Video: Parkinson’s disease awareness

by | Dementia, Seniors Health

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Video transcript

Dr. Norman Swan: Most of us take shopping, a walk in the park, doing household chores, and even brushing our teeth for granted. But, for more than 110,000 Australians living with Parkinson’s disease, these simple daily activities can be beyond their reach.

The average age of diagnosis is 65, and the prevalence increases threefold as we get older. But, it can affect younger people too, with 20% of people living with Parkinson’s disease of working age.

There is no known cause or cure for Parkinson’s disease, but what we do know is that the symptoms relate to a decline in the production of a chemical in the brain called dopamine.

Dopamine is an important chemical messenger or neurotransmitter that allows messages to be passed between the nerve cells in the brain. Without dopamine, normal body movements are very difficult.

Vincent Carroll, Parkinson’s Nurse Consultant: People can present with a tremor or rigidity, loss of movement, and balance problems. But, also there’s a lot of non-motor symptoms that precede the diagnosis, and that can be around anxiety, depression, constipation, sleep disturbances, and loss of smell to name a few. And, these can be quite disabling to a person with Parkinson’s disease.

Kathryn C.: When I look back, it was back when I was in my late 30s, but I was diagnosed on the 4th of April, 2001 when I was 48. So, I’ve had it for 17 years, diagnosed. First thing I noticed, the sense of smell went. Then, my handwriting went really small. I got very fatigued, depressed. It stops you for doing lots of things.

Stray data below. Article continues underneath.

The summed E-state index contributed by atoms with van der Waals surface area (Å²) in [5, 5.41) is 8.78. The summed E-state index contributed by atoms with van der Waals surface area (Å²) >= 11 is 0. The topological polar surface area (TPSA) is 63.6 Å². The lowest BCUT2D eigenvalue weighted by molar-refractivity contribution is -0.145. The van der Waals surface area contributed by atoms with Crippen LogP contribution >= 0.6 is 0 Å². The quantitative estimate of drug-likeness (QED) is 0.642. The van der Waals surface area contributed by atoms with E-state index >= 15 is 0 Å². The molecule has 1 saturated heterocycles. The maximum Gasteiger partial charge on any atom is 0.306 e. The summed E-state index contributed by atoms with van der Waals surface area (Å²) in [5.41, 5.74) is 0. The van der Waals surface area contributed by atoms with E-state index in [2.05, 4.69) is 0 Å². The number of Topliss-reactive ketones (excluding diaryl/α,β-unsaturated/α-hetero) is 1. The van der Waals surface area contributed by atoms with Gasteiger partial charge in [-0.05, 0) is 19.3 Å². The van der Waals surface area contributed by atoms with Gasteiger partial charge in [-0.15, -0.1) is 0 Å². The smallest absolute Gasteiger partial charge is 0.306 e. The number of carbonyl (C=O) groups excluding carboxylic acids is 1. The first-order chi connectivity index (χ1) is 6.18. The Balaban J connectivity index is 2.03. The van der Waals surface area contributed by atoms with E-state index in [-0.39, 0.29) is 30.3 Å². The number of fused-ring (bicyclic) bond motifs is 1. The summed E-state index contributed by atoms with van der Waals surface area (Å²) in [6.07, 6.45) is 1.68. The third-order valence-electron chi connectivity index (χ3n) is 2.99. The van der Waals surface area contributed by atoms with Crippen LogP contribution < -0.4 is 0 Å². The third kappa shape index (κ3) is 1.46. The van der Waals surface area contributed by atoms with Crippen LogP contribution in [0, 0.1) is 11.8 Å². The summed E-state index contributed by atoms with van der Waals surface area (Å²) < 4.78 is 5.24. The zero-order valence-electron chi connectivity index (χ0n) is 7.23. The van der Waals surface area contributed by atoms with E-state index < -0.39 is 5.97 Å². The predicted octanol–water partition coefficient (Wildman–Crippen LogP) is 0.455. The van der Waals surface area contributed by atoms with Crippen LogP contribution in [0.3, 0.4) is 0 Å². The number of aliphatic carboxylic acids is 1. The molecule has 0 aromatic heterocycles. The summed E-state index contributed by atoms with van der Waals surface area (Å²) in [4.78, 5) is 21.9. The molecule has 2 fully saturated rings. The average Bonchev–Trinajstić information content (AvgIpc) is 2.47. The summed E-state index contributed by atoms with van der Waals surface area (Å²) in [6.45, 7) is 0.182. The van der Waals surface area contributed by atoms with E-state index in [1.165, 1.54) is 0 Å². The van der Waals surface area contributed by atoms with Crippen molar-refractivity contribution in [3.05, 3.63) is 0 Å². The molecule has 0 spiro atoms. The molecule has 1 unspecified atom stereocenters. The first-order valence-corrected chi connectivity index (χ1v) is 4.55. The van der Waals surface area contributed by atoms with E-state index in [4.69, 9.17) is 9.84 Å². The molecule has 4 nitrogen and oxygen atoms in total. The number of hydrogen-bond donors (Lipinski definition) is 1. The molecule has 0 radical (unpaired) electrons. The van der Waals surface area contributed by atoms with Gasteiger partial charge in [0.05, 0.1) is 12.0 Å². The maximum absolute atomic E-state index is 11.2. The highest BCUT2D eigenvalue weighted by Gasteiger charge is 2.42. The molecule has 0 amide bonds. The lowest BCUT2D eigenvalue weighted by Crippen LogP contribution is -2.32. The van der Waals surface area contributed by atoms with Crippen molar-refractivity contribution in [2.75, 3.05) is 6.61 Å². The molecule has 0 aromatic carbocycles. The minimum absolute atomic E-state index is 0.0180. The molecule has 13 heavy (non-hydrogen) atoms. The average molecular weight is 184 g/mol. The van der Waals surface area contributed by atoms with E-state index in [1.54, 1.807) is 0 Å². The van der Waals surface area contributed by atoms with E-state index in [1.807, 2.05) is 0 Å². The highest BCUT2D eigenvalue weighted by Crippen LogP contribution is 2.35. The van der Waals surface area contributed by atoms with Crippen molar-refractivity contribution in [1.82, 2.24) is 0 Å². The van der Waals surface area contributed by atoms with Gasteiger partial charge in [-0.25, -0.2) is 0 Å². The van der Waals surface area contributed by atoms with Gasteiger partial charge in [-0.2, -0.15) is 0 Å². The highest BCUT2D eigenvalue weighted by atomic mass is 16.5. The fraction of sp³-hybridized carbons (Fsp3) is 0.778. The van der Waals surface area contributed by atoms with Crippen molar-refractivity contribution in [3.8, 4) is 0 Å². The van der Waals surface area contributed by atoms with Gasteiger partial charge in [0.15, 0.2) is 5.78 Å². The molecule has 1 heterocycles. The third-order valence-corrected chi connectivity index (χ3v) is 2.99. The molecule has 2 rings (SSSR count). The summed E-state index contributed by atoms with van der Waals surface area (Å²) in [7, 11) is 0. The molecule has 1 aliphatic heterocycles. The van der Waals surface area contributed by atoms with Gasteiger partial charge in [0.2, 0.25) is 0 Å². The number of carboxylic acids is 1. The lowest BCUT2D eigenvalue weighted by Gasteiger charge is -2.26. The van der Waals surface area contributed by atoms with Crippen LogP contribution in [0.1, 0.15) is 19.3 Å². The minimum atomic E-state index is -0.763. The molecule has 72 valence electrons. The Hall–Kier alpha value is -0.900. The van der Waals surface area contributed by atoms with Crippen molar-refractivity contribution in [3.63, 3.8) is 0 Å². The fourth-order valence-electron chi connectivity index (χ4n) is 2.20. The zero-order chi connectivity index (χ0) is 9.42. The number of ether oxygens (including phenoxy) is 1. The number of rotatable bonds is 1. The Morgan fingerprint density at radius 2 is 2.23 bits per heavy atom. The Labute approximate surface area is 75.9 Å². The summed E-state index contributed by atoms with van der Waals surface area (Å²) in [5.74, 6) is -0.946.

People would say to me, “Are you happy?” I’d go, “Yeah.” “Well, smile.” And I’d think, “I am smiling.” But, I wasn’t. You get a masked look on your face.

I can’t smell roses, the sea, a newborn baby, those pleasant things. But, also I can’t smell gas, cooking … You could burn stuff. You can’t smell it. It’s dangerous. People don’t realise it. It’s that you say you lost your sense of smell. They think, “Oh, well that’s just smell.” But, it’s very dangerous too.

Vincent Carroll: The gold standard treatment still remains levodopa, so Parkinson’s medications. It’s over 50 years old, the gold standard treatment. And, that replaces the dopamine that a person doesn’t have.

But, there’s certainly other benefits through complementary therapies. If we could hand out a script pad, and write exercise on it from all the doctors, that’d be great, because it certainly benefits a person’s quality of life, improves physical fitness, reduces the need for medication, makes a person feel better, their mood improves. And, so certainly exercise is right up there. And, then there’s massage, tai chi, a whole range of complementary therapies that do help.

Kathryn C.: I usually go to a gym three times a week to try and keep my muscle tone. I’m on medication, take up to five times a day. And, I just try to keep active.

You have your on and off periods too, and exercise is the best thing you can do. Weight bearing for the muscle tone, and walking. I love swimming, but you can do any ex … Even dancing’s good for Parkinson’s, because that’s good for your coordination, and it keeps you … Sometimes my head knows what I want to do, but my feet won’t move. So, any exercise is good for …

Vincent Carroll: There’s no known cause, and there’s no cure for Parkinson’s disease, but there’s certainly a lot of research going on.

Kathryn C.: Just everyday things people take for granted, we can’t do. Sometimes when you’re out, and you might be shaking, and you take a sidestep instead of going straight, they look at you as if you’re drunk. They don’t know you, but the looks you get, and that can be disturbing.

Stay in my own home as long as I can. Get help in, like a housekeeper, someone to take me shopping. Still keep up with exercise as long as I can. I don’t think of the future. I live for day by day.

Dr. Norman Swan: Make Parkinson’s a priority, and support people living with the disease.

Vincent Carroll: So, lets get together, raise the awareness, and move forward with Parkinson’s awareness.

Kathryn C.: Because the more are aware of it, the more support we’ll get to help us.